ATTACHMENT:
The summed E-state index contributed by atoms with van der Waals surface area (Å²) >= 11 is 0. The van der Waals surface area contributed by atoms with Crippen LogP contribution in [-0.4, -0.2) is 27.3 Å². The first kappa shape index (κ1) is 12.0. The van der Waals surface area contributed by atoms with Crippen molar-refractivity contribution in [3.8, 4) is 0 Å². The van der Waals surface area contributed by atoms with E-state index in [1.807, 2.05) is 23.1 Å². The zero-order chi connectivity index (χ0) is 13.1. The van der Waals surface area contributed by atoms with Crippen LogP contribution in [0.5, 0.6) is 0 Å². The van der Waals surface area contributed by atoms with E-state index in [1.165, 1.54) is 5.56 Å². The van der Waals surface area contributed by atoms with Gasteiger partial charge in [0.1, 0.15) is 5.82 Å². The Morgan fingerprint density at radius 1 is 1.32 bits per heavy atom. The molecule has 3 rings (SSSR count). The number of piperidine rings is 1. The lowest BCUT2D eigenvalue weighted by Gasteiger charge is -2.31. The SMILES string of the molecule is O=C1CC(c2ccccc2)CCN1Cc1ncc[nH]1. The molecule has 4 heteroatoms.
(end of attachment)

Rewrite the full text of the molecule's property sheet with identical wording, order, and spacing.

The summed E-state index contributed by atoms with van der Waals surface area (Å²) >= 11 is 0. The van der Waals surface area contributed by atoms with Crippen LogP contribution in [-0.4, -0.2) is 27.3 Å². The first kappa shape index (κ1) is 12.0. The van der Waals surface area contributed by atoms with Crippen molar-refractivity contribution in [3.8, 4) is 0 Å². The van der Waals surface area contributed by atoms with E-state index in [1.807, 2.05) is 23.1 Å². The zero-order chi connectivity index (χ0) is 13.1. The van der Waals surface area contributed by atoms with Crippen LogP contribution in [0.5, 0.6) is 0 Å². The van der Waals surface area contributed by atoms with E-state index in [1.165, 1.54) is 5.56 Å². The van der Waals surface area contributed by atoms with Gasteiger partial charge in [0.1, 0.15) is 5.82 Å². The Morgan fingerprint density at radius 1 is 1.32 bits per heavy atom. The molecule has 3 rings (SSSR count). The number of piperidine rings is 1. The lowest BCUT2D eigenvalue weighted by Gasteiger charge is -2.31. The SMILES string of the molecule is O=C1CC(c2ccccc2)CCN1Cc1ncc[nH]1. The molecule has 4 heteroatoms.